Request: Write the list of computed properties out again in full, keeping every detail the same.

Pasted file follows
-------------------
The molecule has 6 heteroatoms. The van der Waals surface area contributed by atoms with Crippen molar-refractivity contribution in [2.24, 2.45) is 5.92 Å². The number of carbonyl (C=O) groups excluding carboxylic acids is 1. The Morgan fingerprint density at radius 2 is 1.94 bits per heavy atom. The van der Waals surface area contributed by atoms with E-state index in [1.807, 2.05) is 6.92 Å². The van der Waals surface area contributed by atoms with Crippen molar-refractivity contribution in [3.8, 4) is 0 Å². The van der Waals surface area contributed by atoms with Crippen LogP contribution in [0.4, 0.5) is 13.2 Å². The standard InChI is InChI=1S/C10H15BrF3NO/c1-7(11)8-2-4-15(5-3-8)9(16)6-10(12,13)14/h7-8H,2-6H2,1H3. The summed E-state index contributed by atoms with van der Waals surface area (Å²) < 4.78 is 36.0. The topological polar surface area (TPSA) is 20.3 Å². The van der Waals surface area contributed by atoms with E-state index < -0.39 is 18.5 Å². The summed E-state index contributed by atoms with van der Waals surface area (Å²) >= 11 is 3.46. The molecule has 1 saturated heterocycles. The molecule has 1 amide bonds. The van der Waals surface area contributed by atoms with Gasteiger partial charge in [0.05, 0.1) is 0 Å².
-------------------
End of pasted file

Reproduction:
The molecule has 6 heteroatoms. The van der Waals surface area contributed by atoms with Crippen molar-refractivity contribution in [2.24, 2.45) is 5.92 Å². The number of carbonyl (C=O) groups excluding carboxylic acids is 1. The Morgan fingerprint density at radius 2 is 1.94 bits per heavy atom. The van der Waals surface area contributed by atoms with E-state index in [1.807, 2.05) is 6.92 Å². The van der Waals surface area contributed by atoms with Crippen molar-refractivity contribution in [3.8, 4) is 0 Å². The van der Waals surface area contributed by atoms with Crippen LogP contribution in [0.4, 0.5) is 13.2 Å². The standard InChI is InChI=1S/C10H15BrF3NO/c1-7(11)8-2-4-15(5-3-8)9(16)6-10(12,13)14/h7-8H,2-6H2,1H3. The summed E-state index contributed by atoms with van der Waals surface area (Å²) < 4.78 is 36.0. The topological polar surface area (TPSA) is 20.3 Å². The van der Waals surface area contributed by atoms with E-state index < -0.39 is 18.5 Å². The summed E-state index contributed by atoms with van der Waals surface area (Å²) >= 11 is 3.46. The molecule has 1 saturated heterocycles. The molecule has 1 amide bonds. The van der Waals surface area contributed by atoms with Gasteiger partial charge in [0.05, 0.1) is 0 Å².